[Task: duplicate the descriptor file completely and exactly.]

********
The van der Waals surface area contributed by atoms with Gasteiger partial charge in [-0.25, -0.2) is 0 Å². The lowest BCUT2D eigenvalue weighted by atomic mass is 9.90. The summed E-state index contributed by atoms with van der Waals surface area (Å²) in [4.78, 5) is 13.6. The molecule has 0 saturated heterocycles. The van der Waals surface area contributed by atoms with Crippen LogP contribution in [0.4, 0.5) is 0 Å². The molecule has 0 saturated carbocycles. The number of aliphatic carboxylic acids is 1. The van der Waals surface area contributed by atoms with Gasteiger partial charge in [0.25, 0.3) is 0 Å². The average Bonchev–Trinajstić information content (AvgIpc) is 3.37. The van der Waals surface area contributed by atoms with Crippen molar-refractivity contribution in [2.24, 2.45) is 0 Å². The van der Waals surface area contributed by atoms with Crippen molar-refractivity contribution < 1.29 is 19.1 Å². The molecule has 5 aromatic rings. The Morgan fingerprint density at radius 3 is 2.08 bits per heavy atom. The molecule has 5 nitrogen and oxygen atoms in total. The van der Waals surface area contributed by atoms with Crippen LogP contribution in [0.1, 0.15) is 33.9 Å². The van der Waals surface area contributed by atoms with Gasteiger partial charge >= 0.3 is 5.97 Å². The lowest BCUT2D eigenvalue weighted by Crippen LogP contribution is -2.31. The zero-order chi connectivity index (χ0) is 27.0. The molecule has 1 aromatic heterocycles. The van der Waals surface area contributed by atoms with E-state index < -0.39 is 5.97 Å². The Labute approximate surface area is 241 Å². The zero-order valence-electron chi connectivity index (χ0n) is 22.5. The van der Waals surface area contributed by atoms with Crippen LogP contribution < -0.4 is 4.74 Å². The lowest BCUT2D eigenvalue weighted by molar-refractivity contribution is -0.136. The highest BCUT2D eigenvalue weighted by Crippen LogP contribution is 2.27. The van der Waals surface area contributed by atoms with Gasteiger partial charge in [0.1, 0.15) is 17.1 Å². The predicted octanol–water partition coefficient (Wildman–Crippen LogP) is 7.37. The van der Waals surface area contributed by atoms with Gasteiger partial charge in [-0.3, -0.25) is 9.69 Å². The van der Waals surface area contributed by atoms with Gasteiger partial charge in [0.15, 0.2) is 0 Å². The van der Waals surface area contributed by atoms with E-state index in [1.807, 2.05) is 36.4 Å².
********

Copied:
The van der Waals surface area contributed by atoms with Gasteiger partial charge in [-0.25, -0.2) is 0 Å². The lowest BCUT2D eigenvalue weighted by atomic mass is 9.90. The summed E-state index contributed by atoms with van der Waals surface area (Å²) in [4.78, 5) is 13.6. The molecule has 0 saturated heterocycles. The van der Waals surface area contributed by atoms with Crippen LogP contribution in [0.4, 0.5) is 0 Å². The molecule has 0 saturated carbocycles. The number of aliphatic carboxylic acids is 1. The van der Waals surface area contributed by atoms with Gasteiger partial charge in [0.25, 0.3) is 0 Å². The average Bonchev–Trinajstić information content (AvgIpc) is 3.37. The van der Waals surface area contributed by atoms with Crippen molar-refractivity contribution in [2.24, 2.45) is 0 Å². The van der Waals surface area contributed by atoms with Crippen molar-refractivity contribution < 1.29 is 19.1 Å². The molecule has 5 aromatic rings. The Morgan fingerprint density at radius 3 is 2.08 bits per heavy atom. The molecule has 5 nitrogen and oxygen atoms in total. The van der Waals surface area contributed by atoms with Crippen LogP contribution in [0.1, 0.15) is 33.9 Å². The van der Waals surface area contributed by atoms with Gasteiger partial charge >= 0.3 is 5.97 Å². The lowest BCUT2D eigenvalue weighted by Crippen LogP contribution is -2.31. The zero-order chi connectivity index (χ0) is 27.0. The molecule has 1 aromatic heterocycles. The van der Waals surface area contributed by atoms with E-state index < -0.39 is 5.97 Å². The Labute approximate surface area is 241 Å². The zero-order valence-electron chi connectivity index (χ0n) is 22.5. The van der Waals surface area contributed by atoms with Crippen LogP contribution < -0.4 is 4.74 Å². The lowest BCUT2D eigenvalue weighted by molar-refractivity contribution is -0.136. The highest BCUT2D eigenvalue weighted by Crippen LogP contribution is 2.27. The van der Waals surface area contributed by atoms with Gasteiger partial charge in [0.1, 0.15) is 17.1 Å². The predicted octanol–water partition coefficient (Wildman–Crippen LogP) is 7.37. The van der Waals surface area contributed by atoms with Gasteiger partial charge in [-0.3, -0.25) is 9.69 Å². The van der Waals surface area contributed by atoms with Gasteiger partial charge in [0.15, 0.2) is 0 Å². The van der Waals surface area contributed by atoms with E-state index in [1.807, 2.05) is 36.4 Å².